The first few weeks back to classes have been surprisingly busy, so I haven’t had time to post much in the way of my work. In the next few days, look for a review of Arend Lijphart’s The Politics of Accommodation and several subsequent works and academic responses.
In lieu of any real material progress, here is a half-baked thought piece for a very interesting class I am taking this quarter with Jeffery Winters on Oligarchy and Elite Rule. So far, I am fairly skeptical but I imagine that I’ll come around by the end of the quarter.
The piece below is a response to several pieces by Karl Marx, John Manley, Gaetano Mosca, James Payne, Robert Dahl, and Darcy Leach. If they grab your interest, let me know and I’ll send you the specific citations. Enjoy…
Thought Piece: Toward a Theory of Oligarchy
In the efforts to develop a theory of oligarchy, it seems from this week’s readings that there is still considerable confusion regarding the difference between the existence of oligarchs and effective rule by oligarchy.
In Karl Marx’s famous anti-Semitic diatribe, “On the Jewish Question,” he contends that one of the greatest sins of the Jews of Germany have been to demand political emancipation while casting aside a broader notion of human emancipation. For Marx, this more limited goal essentially means demanding equal rights to the possession and control of property and exchange without a broader goal of human material equality. In this piece, Jews as “hucksters” are set up as oligarchs controlling the world’s wealth while simultaneously depoliticizing its possession. Manley follows a similar logic, albeit without the racist undertones, arguing that although the American dream opens a space for legal and democratic equality, it is fundamentally elitist insofar as it sets aside a broader democratic dream of equality of material conditions and human worth. Complementary assertions are made by Mosca who argues that rule by the minority is an inevitable social reality. Even when participating in democratic representative elections, the material interests of this minority a priori circumscribe the selection of candidates and the issues they address.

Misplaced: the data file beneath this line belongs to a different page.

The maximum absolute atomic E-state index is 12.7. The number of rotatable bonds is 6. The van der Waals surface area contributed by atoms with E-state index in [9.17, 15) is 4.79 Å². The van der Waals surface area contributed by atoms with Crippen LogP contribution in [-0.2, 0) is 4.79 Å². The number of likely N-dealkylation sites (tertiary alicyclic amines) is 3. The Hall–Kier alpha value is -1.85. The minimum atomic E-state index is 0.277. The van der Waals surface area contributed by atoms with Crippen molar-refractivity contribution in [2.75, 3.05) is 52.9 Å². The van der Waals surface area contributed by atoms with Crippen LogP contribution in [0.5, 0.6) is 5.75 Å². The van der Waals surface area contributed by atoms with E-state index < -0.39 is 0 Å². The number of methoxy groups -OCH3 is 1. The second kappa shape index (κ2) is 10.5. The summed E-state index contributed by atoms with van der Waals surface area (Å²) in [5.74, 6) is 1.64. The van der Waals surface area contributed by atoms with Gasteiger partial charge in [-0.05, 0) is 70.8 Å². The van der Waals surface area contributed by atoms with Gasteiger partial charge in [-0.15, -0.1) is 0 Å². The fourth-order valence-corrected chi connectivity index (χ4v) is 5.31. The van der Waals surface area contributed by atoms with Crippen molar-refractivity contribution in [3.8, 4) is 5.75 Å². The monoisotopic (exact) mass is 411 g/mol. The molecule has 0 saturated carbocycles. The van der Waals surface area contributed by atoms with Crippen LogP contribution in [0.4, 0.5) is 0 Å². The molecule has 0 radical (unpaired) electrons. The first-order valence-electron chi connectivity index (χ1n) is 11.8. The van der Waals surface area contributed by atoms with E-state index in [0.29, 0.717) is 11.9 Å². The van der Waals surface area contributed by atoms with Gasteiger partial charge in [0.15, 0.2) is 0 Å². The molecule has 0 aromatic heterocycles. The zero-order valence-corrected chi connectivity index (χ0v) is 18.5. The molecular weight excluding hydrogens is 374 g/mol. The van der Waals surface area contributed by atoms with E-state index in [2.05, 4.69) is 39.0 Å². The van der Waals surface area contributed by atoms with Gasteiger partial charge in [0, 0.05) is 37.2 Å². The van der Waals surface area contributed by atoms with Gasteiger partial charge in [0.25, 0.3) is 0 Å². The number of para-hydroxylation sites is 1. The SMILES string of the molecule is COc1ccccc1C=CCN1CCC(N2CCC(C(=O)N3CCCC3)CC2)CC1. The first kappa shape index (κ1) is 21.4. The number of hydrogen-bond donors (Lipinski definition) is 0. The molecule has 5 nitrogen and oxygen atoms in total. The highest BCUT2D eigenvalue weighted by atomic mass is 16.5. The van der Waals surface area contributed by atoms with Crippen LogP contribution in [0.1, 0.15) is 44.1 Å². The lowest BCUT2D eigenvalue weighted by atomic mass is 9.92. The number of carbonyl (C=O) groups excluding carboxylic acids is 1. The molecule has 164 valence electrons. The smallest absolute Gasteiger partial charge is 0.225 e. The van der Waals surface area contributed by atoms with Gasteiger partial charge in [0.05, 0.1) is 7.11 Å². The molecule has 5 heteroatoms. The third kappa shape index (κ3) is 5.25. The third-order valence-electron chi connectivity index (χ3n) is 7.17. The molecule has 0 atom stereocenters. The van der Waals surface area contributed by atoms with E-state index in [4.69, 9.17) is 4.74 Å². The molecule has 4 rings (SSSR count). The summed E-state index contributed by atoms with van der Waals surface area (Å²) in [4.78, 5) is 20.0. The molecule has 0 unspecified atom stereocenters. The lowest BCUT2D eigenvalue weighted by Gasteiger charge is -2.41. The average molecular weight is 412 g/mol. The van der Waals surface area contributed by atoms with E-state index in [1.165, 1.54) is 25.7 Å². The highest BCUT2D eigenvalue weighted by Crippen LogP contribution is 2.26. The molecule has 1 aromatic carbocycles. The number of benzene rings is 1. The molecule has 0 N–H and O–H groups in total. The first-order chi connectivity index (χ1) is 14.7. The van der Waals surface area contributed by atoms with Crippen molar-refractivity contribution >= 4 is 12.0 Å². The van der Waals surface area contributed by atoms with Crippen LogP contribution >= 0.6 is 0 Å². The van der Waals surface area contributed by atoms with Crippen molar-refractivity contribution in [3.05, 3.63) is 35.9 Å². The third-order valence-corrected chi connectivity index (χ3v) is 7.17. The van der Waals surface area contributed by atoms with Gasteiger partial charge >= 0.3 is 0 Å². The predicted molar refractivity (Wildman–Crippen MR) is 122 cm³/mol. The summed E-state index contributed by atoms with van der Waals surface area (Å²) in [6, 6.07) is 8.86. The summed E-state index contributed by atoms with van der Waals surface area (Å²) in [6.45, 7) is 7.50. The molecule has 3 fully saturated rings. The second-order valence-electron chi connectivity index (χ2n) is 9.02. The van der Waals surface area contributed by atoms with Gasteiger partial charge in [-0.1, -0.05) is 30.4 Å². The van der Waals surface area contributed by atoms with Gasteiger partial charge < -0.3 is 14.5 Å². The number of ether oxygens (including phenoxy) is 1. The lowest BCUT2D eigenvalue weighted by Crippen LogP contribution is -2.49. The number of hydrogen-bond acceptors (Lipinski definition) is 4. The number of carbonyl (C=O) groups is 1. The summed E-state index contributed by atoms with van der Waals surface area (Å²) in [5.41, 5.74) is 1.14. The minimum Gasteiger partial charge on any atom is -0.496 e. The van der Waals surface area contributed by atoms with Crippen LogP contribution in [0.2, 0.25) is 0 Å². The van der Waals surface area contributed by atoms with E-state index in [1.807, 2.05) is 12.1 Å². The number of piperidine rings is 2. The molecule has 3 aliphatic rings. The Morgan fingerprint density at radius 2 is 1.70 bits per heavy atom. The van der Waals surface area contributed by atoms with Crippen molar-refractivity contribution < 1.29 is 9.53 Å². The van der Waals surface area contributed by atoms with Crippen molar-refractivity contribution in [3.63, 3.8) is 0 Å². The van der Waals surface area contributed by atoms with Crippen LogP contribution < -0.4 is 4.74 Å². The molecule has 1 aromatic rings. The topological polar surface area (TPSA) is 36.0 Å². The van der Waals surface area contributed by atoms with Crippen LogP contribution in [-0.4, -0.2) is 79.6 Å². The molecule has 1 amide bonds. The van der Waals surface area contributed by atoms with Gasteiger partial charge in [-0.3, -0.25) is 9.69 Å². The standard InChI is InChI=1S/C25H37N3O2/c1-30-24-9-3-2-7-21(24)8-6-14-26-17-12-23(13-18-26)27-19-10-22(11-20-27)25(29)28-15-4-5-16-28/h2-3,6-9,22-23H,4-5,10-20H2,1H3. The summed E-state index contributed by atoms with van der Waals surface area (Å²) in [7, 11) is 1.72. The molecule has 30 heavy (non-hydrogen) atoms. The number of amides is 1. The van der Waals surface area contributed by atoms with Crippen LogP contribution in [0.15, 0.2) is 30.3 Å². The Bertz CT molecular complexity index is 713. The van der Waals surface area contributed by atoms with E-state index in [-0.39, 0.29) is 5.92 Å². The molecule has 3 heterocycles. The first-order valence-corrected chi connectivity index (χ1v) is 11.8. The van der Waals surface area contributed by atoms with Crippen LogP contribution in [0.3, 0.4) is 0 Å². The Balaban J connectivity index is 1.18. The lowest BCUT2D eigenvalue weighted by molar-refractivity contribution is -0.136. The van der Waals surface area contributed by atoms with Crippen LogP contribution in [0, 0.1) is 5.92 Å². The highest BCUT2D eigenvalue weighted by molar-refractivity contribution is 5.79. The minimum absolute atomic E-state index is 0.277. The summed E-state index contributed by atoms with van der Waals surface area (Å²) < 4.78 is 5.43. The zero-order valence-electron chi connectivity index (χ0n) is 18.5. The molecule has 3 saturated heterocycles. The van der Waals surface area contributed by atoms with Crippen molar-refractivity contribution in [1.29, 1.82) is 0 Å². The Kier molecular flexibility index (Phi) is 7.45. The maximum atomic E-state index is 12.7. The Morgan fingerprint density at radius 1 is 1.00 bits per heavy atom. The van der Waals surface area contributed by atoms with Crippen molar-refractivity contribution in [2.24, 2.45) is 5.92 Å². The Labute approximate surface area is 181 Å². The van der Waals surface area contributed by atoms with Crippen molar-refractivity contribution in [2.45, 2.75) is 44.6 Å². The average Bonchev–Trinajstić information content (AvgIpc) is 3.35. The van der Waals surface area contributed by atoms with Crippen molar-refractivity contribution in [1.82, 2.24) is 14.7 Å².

While these selections are likely correct to attack the fundamental social and material inequality that seems to result from minority interest and political intervention, is this outcome synonymous with oligarchic rule? Payne, Dahl, and Leach are each wise to criticize this notion of oligarchy where the form, type, justifications, and modalities of rule are highly under-specified. The fact that the wealthy are both more easily able to mobilize political power and resources than the poor and are likely to react harshly with catastrophic social consequences when their fundamental interests, namely the possession of vast wealth, are challenged does not mean that these actors rule society. Marx may be correct to assert that human emancipation requires the rejoining of social (i.e. demands for social equality and just property distribution) and political power (i.e. civic participation and just representation), but it remains to be demonstrated that the “men behind the curtain” are doing much more to rule than defending their particular (however seemingly unjust) interests.
Even Mosca recants that those who rule remain dependent on the popular support of their subjects, particularly in democratic elections. This responsiveness is not mere demagoguery if they are truly dependent on the mass to rule. That economic elites may remove particular elements of social relations from the realm of political contestation only demonstrates rule by these few if these are the only issues on the table. While for someone like Marx economic relations are the irreducible sum total of the political universe, those who approach questions of civic equality, participation, education, cultural expression, and so on have a much more expansive notion of the realm of politics. I would contend that the academic challengers of oligarchy then, are less concerned with the question of rule itself, then they are with the re-politicization of material wealth and property. This certainly may be a legitimate political aim, but its object is to problematize and destabilize the power of oligarchs and, in Dahl’s terms, to create a more ideal polyarchy, rather than to deconstruct an only questionably manifest oligarchy.